To be fair, and I probably should've expounded on such earlier; while the presenter was indeed involved on the Construction Management (CM) side of things, he himself was not the CM in charge (who didn't attend or assist in the presentation).  Why the CM in charge didn't direct the trucks carrying the beams to go a certain route is unknown.  Maybe one of the lesson-learned items should've been better communication amongst contractors/delivery vehicles. 

Typically projects of this size include contractor haul-route plans for the various stages & phases; however, there have been cases where a contractor will either go their own route until they get closer to their destination or not realize hey, I can now use Phase X routing.  In other instances & let's be honest here; some will view the more remote portion of those routings as mere suggestions.

I will never understand how truckers bound for New York will still take the off-ramp on the Charter Oak Bridge at the last minute. New York is very well signed there. There's no excuse.
Are you referring to Exit 90 along CT 15?  The ramp for I-91 southbound (Exit 86) is beyond the bridge.

There used to be a commercial vehicle restriction for this stretch of CT 15 as well as the Charter Oak Bridge but such was eliminated over two decades ago following the bridge being reconstructed.
« Last Edit: July 24, 2019, 09:11:48 AM by PHLBOS »
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Re: Are Truck Drivers becoming more and more stupid?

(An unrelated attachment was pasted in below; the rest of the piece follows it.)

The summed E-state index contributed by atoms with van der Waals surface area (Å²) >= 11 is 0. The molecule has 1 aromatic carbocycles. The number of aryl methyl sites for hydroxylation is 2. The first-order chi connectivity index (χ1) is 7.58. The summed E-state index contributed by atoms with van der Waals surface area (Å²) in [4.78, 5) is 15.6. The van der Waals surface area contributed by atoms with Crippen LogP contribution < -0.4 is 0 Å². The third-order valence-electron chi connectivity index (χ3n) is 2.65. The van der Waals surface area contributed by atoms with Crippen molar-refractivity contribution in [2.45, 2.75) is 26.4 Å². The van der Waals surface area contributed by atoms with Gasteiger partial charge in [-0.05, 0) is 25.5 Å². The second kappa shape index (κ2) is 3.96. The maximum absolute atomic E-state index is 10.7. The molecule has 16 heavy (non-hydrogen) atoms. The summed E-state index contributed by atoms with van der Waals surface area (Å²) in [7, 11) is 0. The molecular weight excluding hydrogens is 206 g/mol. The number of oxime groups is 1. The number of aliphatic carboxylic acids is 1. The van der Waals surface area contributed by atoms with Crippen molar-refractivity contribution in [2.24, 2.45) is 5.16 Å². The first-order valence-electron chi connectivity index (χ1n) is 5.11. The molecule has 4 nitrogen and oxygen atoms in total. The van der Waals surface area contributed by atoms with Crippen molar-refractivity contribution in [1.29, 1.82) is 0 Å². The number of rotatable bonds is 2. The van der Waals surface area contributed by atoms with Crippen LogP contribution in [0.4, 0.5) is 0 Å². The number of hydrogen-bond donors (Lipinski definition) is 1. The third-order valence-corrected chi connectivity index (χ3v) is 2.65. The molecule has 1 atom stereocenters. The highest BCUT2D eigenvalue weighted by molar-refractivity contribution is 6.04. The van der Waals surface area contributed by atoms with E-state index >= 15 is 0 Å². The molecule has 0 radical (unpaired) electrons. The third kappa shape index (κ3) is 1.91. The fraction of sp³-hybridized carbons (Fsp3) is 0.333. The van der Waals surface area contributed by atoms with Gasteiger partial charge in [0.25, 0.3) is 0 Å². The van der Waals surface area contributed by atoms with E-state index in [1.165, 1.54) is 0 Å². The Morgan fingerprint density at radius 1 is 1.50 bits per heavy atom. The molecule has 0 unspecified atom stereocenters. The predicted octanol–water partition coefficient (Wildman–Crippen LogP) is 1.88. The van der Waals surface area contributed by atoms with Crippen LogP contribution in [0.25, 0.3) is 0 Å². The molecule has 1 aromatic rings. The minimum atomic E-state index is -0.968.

« Reply #20 on: July 24, 2019, 09:22:25 AM »

Been working at a freight brokerage for 2 years now, and I can say that local carriers are shittier drivers than the longer OTR carriers. Then there's Swift.... no need to further explain on that carrier  :-D
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Re: Are Truck Drivers becoming more and more stupid?
« Reply #21 on: July 24, 2019, 09:12:23 PM »

When the natural gas production started happening in my area, there were lot of new truck driving jobs, meaning there were lots of new drivers.  In the early years, many of them clearly weren't aware of the limitations of such heavy vehicles.  A lot of that would be due to inexperience, but I do suspect that it would make a difference whether a new driver wanted to be a trucker or whether they just needed a job and found one.  Someone who wants to be a trucker may pay more attention, and may get a better sense for how the truck works, than someone who just wants to be employed.